At the urging of the Michigan Supreme Court, the State Bar of Michigan established a task force to evaluate and propose any recommended changes in discovery practices in the Michigan trial courts. In 2016, as part of the Bar’s 21st Century Task Force final report, the Board included the following amongst its goals:
- Modify court rules to reduce the expense and burden of civil discovery.
- Research whether pretrial discovery and practice should be tailored on a case-by-case basis, taking into consideration the parties’ financial resources and other relevant factors.
- Modify court rules and administrative procedure to better utilize mediation and alternative dispute resolution (ADR).
- Promote business process analysis, problem-solving court principles, and best practices to courts, law firms, legal aid programs, and other justice system entities.
- Promote the use of properly trained mediators or special masters to expedite the discovery process.
On September 25, 2017, the State Bar of Michigan published the Civil Discovery Court Rule Review Special Committee Report and Draft Proposal inviting comments and suggestions on the proposed changes to the Michigan General Court Rules. Please take the opportunity to provide your comments to these proposed changes that include:
- Underscoring the authority of the trial court to “control the scope, order and amount of discovery…” Rule 2.301.
- Providing for the filing of initial disclosures by the plaintiff within 14 days of the filing of an answer and requiring the defendant to file its initial disclosures within 14 days after the plaintiff’s disclosures. Rule 2.302 (A).
- The proposed Rule 2.302 (B)(1) recommends principles of “proportionate” discovery, including discovery of electronically stored information Rule 2.302 (B)(5) and (6).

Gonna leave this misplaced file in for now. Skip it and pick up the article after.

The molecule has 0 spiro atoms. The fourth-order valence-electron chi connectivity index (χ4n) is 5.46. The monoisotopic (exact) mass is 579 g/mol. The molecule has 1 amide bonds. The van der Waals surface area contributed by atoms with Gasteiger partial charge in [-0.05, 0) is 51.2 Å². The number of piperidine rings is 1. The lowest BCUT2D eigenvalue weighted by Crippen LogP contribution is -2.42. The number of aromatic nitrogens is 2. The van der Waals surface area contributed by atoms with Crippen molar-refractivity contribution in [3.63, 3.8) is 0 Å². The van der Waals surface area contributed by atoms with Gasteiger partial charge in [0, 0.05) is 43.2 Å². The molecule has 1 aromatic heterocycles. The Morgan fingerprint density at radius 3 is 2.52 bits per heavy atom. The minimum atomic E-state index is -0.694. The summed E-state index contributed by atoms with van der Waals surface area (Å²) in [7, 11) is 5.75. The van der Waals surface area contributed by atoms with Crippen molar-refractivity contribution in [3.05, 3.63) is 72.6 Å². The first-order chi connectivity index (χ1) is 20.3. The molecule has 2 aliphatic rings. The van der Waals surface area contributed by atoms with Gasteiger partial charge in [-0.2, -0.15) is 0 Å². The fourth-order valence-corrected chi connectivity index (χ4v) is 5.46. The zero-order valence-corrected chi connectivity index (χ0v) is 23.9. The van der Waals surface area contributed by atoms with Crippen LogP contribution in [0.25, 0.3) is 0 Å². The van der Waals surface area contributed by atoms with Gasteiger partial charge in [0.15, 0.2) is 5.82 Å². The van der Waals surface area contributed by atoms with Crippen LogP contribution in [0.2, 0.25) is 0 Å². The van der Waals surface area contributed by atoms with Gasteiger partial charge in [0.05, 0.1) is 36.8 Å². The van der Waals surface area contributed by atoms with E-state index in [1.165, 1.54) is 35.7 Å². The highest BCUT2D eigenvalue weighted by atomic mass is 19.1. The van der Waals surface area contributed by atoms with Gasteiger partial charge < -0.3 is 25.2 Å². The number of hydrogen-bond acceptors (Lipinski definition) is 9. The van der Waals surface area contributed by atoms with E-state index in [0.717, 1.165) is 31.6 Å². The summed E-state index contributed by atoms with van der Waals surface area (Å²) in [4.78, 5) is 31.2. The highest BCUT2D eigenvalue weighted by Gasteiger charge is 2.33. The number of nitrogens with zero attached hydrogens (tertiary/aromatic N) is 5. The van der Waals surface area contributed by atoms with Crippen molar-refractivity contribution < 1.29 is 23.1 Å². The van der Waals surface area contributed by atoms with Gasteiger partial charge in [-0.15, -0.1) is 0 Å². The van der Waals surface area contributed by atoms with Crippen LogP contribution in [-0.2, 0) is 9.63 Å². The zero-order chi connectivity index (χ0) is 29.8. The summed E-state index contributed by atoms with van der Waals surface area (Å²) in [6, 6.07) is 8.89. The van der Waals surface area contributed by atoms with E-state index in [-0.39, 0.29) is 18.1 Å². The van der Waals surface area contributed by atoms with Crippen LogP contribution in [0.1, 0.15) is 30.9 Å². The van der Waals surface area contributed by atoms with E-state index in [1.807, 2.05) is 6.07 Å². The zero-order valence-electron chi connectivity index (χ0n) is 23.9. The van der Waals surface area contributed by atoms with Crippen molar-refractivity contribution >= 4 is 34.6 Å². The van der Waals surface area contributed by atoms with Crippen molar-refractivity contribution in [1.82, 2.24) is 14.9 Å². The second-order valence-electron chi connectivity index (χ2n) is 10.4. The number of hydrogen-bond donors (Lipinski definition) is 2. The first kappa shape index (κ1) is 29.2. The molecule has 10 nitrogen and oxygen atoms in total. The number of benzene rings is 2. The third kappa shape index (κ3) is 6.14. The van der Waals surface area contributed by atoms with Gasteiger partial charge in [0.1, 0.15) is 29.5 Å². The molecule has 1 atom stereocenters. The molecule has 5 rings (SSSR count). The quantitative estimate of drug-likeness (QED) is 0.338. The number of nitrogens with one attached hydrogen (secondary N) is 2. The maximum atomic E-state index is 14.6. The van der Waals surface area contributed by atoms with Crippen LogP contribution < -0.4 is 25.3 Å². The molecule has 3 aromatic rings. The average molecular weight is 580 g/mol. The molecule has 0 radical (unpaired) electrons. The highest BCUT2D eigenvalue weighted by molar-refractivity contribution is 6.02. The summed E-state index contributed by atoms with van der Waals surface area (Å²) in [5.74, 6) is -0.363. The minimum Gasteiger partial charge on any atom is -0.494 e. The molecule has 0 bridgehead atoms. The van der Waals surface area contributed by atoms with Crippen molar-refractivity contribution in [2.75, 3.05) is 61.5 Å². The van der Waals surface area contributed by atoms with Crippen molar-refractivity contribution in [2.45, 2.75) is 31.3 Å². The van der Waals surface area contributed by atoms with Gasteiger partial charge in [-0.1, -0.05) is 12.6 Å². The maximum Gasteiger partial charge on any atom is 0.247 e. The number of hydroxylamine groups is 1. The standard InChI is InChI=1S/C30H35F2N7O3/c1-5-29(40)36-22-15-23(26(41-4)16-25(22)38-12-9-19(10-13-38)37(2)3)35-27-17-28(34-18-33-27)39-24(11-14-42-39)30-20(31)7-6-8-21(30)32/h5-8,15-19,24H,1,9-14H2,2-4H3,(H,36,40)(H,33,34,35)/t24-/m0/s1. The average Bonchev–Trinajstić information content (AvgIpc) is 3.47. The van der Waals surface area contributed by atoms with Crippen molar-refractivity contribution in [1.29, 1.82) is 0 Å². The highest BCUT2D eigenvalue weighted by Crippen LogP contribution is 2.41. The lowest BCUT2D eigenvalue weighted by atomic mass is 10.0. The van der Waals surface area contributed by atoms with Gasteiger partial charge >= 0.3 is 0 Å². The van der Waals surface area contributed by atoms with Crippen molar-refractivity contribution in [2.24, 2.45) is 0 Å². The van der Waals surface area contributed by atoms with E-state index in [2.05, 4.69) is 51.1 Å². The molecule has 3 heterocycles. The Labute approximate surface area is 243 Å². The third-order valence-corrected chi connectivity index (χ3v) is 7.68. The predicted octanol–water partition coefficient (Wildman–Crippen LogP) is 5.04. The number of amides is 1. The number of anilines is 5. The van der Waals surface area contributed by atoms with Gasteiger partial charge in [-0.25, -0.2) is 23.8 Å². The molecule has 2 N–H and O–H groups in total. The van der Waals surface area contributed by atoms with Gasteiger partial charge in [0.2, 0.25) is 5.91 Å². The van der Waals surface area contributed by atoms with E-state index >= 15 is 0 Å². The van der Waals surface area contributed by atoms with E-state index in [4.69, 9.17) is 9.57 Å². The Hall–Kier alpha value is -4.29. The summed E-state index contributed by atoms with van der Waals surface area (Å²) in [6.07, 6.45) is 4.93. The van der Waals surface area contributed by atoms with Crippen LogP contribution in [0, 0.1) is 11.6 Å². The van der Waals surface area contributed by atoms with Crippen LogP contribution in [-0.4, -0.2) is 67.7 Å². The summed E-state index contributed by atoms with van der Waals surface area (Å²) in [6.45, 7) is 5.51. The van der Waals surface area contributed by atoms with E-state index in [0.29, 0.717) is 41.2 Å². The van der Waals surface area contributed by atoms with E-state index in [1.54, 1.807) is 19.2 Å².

- Unless otherwise modified by the trial court and/or the stipulation of the parties, limiting the total number of depositions to ten and limiting each deposition to no more than one day of seven hours. Rule 2.306.
- Rule 2.309 would provide that “[e]ach separately represented party may serve no more than twenty interrogatories upon each separately represented party. An interrogatory containing discrete subparts counts as a single interrogatory.”
- Rule 2.411 does not authorize the use of discovery “masters” by the trial courts. However, the Rule sets forth a process for the use of mediators to resolve discovery disputes and the appointment of an expert under Rule 706 “involving complex issues of electronically stored information…” This court appointed expert may also serve as a discovery mediator to resolve discovery issues concerning ESI.
There are a number of other important suggested recommendations in the Draft Proposal that all litigators should read and comment upon as appropriate.
Once comments are received, it is anticipated the Task Force will finalize its proposal for potential adoption by the Representative Assembly of the State Bar at its Spring Meeting. Any approved Representative Assembly proposals would then be forwarded to the Michigan Supreme Court for its consideration.